Marcus Smart is Worth Every Penny for the Boston Celtics

Marcus Smart just got paid by the Boston Celtics, and some pundits don’t understand why. Here’s a breakdown of why Smart is worth every penny.

If you aren’t a diehard Boston Celtics fan, you may be wondering why a 6-foot-4 combo guard who has never shot over 36.7 percent from the field just got signed for four years at $54 million. If you are a diehard Celtics fan, you probably understand that it has to do with Marcus Smart’s defensive energy and, of course, combat muscles. Or, maybe you think it’s the unwavering admiration and support from the social media contingent Weird Celtics Twitter that forced GM Danny Ainge to protect Smart for the long haul.

As an obsessive diehard Celtics fan myself, I’m here to take it beyond the box score (a phrase so often associated with a player like Smart), and break down exactly why he’s so valuable. (Note: Unless otherwise stated, all stats are per 36 minutes to make up for minutes differences on the Celtics. Also, to balance out per 36 and per 100 possessions stats, only players with at least 50 games are being considered).

As an offensive player, Smart doesn’t bring much to the table in terms of scoring. Of the 10 Celtics players who saw at least 50 games this past season, Smart ranked just eighth in scoring at 12.3, and ninth in FG% at 36.7. Luckily for the Celtics, who can deploy a flurry of players who shoot 40 percent from deep in Kyrie Irving, Jaylen Brown, Gordon Hayward, Jayson Tatum, and Al Horford, they don’t need Smart for his offense.

Smart is important for so many things that go beyond the simple, and often overused, stats like points per game, player efficiency rating, and field goal percentage. Smart’s defensive rating, a stat which measures the expected number of points scored against a player over 100 possessions, ranked second best on the Celtics; who, by the way, finished with the top-ranked defense in the NBA a season ago. He was also the most prolific stealer of the basketball, with a STL% of 2.2.

These metrics are interesting in a vacuum, but with a broader context, they become simply eye-popping. Per, Smart ranked top-four in the NBA in Defensive Win Shares per 48 minutes, with only Rudy Gobert, Dejountae Murray, and Robert Covington performing better in that category. Smart also finds himself in elite company as only eight players in history have matched or exceeded his threes, rebounds, assists, steals, and blocks through their first four seasons. The list includes Jason Kidd and LeBron James. On top of that, Smart’s contested REB% ranked first among players his height or shorter, and if you combine his REB%, STL%, and BLK%, only 20 players in NBA history match his numbers.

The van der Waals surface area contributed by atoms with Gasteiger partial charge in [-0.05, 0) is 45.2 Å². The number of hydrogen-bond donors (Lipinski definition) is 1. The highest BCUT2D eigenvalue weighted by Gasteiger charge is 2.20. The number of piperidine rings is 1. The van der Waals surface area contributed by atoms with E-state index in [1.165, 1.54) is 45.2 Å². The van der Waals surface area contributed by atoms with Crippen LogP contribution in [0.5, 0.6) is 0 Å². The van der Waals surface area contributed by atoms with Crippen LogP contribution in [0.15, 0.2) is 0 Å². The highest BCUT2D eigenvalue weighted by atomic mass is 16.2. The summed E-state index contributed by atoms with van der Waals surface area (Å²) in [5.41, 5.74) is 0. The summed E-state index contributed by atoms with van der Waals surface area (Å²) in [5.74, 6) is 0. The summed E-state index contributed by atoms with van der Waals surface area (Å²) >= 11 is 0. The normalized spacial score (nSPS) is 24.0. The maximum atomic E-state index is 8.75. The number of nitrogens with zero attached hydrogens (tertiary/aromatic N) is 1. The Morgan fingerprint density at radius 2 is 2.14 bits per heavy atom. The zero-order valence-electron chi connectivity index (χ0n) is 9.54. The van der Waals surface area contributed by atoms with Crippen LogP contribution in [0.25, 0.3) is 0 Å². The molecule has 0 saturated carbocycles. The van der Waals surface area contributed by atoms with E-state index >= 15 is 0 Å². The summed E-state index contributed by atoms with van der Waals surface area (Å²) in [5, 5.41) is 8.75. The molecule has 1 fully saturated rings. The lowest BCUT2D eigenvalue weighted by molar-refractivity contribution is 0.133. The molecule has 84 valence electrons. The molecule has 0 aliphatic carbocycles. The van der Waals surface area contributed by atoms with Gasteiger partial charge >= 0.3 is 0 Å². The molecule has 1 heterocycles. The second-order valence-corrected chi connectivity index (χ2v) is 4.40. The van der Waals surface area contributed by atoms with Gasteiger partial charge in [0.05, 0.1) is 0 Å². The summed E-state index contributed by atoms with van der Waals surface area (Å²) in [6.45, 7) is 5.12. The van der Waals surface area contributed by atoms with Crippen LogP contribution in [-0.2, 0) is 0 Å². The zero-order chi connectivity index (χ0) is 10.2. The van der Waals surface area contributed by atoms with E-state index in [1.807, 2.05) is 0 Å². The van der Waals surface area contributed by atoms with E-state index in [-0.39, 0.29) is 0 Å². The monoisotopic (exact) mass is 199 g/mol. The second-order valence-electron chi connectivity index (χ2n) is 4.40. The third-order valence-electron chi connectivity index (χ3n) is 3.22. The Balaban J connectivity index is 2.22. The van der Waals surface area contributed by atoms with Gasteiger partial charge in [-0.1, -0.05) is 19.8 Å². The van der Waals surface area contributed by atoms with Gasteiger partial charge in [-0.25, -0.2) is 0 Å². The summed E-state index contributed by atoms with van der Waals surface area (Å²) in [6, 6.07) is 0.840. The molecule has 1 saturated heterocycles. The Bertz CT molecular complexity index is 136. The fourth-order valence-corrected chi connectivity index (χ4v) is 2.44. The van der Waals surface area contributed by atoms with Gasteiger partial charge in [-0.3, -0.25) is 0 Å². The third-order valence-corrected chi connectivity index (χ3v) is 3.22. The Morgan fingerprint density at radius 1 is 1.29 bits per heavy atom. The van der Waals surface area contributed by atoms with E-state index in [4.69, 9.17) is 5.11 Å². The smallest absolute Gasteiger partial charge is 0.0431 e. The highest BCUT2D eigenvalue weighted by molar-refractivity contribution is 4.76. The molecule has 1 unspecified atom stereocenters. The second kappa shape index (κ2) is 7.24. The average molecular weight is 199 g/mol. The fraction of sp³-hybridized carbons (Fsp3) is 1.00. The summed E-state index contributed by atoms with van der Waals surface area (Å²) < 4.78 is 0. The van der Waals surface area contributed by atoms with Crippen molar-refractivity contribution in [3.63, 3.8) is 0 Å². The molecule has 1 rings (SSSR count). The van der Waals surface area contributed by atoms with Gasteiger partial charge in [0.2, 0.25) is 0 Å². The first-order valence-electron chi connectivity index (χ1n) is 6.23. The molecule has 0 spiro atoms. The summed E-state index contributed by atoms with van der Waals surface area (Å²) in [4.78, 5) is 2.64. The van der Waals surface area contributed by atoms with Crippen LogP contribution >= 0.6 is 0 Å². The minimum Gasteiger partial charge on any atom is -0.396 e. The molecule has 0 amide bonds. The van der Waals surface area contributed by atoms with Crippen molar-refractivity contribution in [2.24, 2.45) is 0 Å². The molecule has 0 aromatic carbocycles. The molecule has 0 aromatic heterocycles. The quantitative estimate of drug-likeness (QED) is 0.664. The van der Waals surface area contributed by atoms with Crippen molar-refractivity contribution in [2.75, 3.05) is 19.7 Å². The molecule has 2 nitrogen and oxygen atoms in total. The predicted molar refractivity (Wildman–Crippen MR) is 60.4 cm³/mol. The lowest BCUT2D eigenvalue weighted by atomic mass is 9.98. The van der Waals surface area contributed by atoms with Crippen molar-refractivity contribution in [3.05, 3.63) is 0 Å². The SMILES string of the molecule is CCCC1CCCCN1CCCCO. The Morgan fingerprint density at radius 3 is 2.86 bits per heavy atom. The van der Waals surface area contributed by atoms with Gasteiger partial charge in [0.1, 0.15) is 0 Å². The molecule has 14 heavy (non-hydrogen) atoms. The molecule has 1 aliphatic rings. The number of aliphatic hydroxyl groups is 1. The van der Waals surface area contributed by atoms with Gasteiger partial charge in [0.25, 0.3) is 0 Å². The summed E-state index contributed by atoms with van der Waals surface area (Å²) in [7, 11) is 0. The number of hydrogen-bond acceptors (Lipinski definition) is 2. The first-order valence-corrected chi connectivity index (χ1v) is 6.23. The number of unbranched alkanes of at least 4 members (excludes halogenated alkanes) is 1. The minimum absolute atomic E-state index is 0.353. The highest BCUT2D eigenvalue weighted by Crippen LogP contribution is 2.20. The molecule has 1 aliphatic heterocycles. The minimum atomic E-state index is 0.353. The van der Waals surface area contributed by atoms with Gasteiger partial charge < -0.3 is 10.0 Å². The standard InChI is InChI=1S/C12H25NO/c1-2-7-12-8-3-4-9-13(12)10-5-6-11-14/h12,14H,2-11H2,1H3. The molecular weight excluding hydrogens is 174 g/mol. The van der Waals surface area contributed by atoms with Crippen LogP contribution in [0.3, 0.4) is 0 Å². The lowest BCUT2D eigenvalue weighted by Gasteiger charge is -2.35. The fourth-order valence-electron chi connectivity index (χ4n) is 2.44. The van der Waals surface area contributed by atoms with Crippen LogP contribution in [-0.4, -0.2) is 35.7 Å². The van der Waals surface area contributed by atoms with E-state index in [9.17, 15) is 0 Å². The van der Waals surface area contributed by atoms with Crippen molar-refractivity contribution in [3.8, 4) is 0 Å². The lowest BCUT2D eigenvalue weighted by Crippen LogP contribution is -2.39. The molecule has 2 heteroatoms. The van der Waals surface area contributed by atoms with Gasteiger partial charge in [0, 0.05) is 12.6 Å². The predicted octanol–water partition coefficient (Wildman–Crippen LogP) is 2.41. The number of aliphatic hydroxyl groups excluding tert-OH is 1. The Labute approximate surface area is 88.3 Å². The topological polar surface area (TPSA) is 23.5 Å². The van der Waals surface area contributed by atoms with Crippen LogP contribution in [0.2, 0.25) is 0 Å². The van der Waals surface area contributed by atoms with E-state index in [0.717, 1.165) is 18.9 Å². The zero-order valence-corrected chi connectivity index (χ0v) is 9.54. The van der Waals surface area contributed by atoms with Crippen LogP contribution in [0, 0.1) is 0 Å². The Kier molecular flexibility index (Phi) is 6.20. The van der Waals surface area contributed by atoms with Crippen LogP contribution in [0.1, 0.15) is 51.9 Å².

It’s especially important to note Smart’s impact on the team as a whole. It’s not enough to simply point out that Smart was a top-five player on the Celtics in terms of plus/minus, where he posted a +213 on the season. It goes beyond that. Every team efficiency stat improved when Smart was on the floor for the Celtics last season.

[table id=Smart /]

While the table effectively speaks for itself, according to NBA Math’s FATS calculator, the Celtics played like a 56-win team when Smart was on the floor, as opposed to a 48-win team when he was not.
The analytics are fun, but Smart’s true value lies in his intangibles. You would be hard pressed to find a player in the league who plays with as much hustle and energy on every single play as Smart. No matter what situation, or whatever the risk to his body, Smart absolutely refuses to give up on plays, especially in loose ball situations.

Perhaps it’s his combat muscles and bulldog-esque energy that holds the players around him more accountable. Perhaps it’s his unbelievable commitment to not only an organization, but a city. Perhaps it’s an opportunity to be the most beloved Celtic since Paul Pierce (just ask Weird Celtics Twitter.) Whatever the cause, the effect is clear. Smart is a tone-setter, and without his contributions, the Celtics are not the same team.

When someone asks how a player with limited scoring ability and questionable offensive decision making can possibly make $13 million a year in the modern NBA, have them watch a few Celtics games. It won’t take long for them to fall in love with Marcus Smart, as we have.

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